tirade contra .net

Just how old Microsoft technologies seem to hold on in the business world long after the public abandons them abandons me. Still there is, to some degree at least, a belief that Microsoft is somehow a better solution for businesses. In fact, the idea was once so thoroughly ingrained that any statement to the contrary was heretical. Yes, one of Microsoft’s original objectives with .NET was to target internal business applications. But that doesn’t mean that Microsoft ever succeeded in that objective. While Microsoft succeeded in building a framework, in their weird way, the result was some very complicated solutions to some very simple problems. Though I don’t know for sure, this is usually the result of a project trying to be all things to all people.

A history of .NET would be too much for a blog post, suffice it to say that .NET was invented in the 90s to address problems faced by web developers in the 90s. However, by the time Microsoft was done building all of the tools necessary to make .ΝΕΤ a reality, many of those problems no longer existed. For instance, the difference in JavaScript implementations between Internet Explorer and Netscape. By the time Microsoft was done with .NET Netscape no longer existed, and the Internet Explorer team, working independently of the .NET team, rewrote Internet Explorer’s JavaScript engine so that it would be more in line with ECMA standards used by Mozilla and WebKit-based browsers.

Regarding its invention in the 90s, this is probably the reason why no matter what you do the quality of a .NET project always seems to be frozen in the 90s. While the rest of the internet is moving along, advancing, simpler, cooler, faster, .NET seems to exist within a stateful bubble in which the modern rules, standards and goals just don’t apply. One does not have to know the inner workings of .NET to know that there is just something wrong with it. Typically, when you go to a .NET site you can see with the human eye that it takes considerably longer to load than your typical (PHP) website. Your cursor just keeps spinning. The “white page of boredom” lasts much, much, much longer.

Since it’s inception companies using .NET have complained that the TCO (total cost of ownership, in “business speak”) is far more than they were expecting. This should be no surprise coming from a framework which must reside on an operating system known to “get tired” and to have “missing dll files.” Speaking as a developer .NET must be one of the most confusing, most poorly thought out, systems for building applications. The learning curve for .NET is mountainous while that of say, PHP, is more like a speed bump. It is not that PHP is somehow “for dummies” or less of a development tool than .NET. On the contrary, a solitary PHP developer can typically build applications far more complex in a fraction of the time that it takes a whole team of .NET developers. The facts are that .NET is just too complicated, requires compiling, depends upon all of the failings of the Windows operating system, and at it’s core, the framework is about “wiring up components to data sources” and not about really understanding what is going on “under the hood.”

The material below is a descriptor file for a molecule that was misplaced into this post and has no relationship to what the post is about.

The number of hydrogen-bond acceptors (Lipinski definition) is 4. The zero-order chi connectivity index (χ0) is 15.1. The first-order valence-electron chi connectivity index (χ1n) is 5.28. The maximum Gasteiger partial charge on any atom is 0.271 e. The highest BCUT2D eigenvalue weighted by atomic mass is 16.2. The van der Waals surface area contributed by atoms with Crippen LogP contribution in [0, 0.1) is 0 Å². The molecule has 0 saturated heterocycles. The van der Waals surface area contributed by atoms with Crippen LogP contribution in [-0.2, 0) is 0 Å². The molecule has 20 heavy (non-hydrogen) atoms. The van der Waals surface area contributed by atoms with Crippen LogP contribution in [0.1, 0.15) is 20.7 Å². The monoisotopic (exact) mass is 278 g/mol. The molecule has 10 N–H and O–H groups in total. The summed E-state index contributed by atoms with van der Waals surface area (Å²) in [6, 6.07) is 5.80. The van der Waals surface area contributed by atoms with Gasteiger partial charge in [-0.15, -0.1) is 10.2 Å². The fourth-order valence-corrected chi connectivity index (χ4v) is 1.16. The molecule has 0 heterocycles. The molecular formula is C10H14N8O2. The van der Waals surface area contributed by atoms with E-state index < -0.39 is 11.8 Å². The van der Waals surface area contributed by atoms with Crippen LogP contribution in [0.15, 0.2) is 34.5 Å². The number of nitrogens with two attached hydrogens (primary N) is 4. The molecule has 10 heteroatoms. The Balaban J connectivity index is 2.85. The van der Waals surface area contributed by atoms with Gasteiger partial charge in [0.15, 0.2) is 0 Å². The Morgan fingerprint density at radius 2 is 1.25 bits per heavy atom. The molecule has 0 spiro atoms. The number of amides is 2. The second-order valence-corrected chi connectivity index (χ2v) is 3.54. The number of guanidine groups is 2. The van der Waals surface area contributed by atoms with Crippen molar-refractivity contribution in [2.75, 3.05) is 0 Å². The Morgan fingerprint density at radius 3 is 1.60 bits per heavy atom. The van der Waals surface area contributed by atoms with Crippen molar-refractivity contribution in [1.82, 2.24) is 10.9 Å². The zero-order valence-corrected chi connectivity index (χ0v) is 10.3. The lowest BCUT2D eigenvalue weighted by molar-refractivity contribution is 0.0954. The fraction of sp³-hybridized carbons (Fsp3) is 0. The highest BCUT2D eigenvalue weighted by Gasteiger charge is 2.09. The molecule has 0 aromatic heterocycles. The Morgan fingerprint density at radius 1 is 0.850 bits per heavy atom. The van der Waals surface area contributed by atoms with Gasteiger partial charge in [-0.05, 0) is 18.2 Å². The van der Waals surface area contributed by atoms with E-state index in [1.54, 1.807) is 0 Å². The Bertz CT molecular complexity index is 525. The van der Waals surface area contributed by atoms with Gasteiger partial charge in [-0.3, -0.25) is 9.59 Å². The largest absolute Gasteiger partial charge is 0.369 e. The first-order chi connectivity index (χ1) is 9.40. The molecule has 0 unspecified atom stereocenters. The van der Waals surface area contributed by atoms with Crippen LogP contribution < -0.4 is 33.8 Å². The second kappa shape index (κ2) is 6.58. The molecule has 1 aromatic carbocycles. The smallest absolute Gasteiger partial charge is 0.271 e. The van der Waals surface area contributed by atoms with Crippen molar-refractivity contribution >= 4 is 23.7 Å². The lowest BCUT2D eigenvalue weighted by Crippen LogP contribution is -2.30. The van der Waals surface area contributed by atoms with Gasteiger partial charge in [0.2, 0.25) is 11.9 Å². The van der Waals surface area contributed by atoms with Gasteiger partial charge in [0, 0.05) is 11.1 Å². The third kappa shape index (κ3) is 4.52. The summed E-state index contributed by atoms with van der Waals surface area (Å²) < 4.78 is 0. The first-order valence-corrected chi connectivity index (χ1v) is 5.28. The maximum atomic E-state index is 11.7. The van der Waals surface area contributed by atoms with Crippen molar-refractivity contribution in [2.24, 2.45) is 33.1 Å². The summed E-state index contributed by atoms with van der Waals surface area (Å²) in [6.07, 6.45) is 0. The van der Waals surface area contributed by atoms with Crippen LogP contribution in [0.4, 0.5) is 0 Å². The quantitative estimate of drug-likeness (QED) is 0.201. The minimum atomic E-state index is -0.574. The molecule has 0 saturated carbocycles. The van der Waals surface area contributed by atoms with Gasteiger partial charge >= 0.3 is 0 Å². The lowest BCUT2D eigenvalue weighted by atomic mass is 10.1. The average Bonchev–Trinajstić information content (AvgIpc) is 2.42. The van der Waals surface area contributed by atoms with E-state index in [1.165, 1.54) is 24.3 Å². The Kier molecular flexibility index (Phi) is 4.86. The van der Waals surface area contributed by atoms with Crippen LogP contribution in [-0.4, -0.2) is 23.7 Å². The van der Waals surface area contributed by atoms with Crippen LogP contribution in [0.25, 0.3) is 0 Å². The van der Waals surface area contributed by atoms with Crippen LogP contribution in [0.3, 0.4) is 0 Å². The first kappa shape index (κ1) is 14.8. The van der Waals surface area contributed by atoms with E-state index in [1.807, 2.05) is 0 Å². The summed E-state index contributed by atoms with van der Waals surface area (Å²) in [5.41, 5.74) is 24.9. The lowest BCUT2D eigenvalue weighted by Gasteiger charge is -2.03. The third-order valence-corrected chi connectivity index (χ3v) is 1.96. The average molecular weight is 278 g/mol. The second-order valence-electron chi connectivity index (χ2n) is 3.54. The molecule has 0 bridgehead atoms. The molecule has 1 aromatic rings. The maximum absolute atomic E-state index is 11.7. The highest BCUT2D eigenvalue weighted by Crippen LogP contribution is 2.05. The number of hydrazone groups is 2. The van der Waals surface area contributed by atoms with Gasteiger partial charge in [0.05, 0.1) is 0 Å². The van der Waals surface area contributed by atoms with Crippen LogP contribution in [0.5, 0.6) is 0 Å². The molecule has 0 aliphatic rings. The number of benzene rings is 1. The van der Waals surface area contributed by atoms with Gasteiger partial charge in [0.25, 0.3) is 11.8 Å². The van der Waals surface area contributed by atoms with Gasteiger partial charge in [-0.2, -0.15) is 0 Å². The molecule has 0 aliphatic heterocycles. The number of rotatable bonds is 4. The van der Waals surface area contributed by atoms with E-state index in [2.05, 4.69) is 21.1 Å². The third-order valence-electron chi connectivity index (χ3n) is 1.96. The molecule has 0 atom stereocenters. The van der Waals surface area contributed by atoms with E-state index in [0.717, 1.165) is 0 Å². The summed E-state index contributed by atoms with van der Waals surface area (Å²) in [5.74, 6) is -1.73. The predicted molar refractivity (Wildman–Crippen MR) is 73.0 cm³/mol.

For ten years now, ever since its first official release in January of 2002, I have been watching the .NET community, lurking on programmer forums, just reading the posts, and from time to time trying to wrap my head around it. Someone will ask a question which invariably results in numerous .NET developers responding with “try this…” and “try that…” Try? There’s no definite answer? As I wrote, .NET is about “wiring up” and not about building. Which is fine if your goal is to slap something together and cash the check. But if part of your business model includes the objective of being able to make changes to a system perhaps years after Phase 1 then your people really do need to know how it works. Simply “wiring it up” will not suffice. What I’m saying is .NET leads to sloppiness. If clients only had a little understanding of web code and were to take a look at the code files and see how .NET projects are routinely slapped together they would be appalled.

Two thousand years ago the orator Cicero wrote that every time emissaries from the Greek-speaking east would address the Roman senate that there was always one senator who would ask for an interpreter due to a poor command of the Greek language. So too when it becomes apparent that Microsoft is no longer a viable technology company will there be one American senator, who failing to understand how much the technological landscape has changed, will claim that Microsoft is “too big to fail.” This may prolong the inevitable but it will not provide a solution to the dilemma which we are currently facing, i.e. – how American companies are going to disengage themselves from their reliance upon Microsoft technologies such as .NET. Ultimately, they will have to, because it has been fairly obvious for some time now that .NET, and Microsoft as a whole, are not getting worse, but they’re not getting better either. In a way, I’m hoping that Microsoft will hang on just a little longer. Long enough for those American businesses still dealing with “I don’t know why we’re down” and cryptic error messages and needlessly convoluted ways of doing things to realize that Ubuntu can be installed in minutes, or that Macs come with all the software needed for the hardware, or that you can just as easily build a pie chart or spreadsheet on a Chromebook.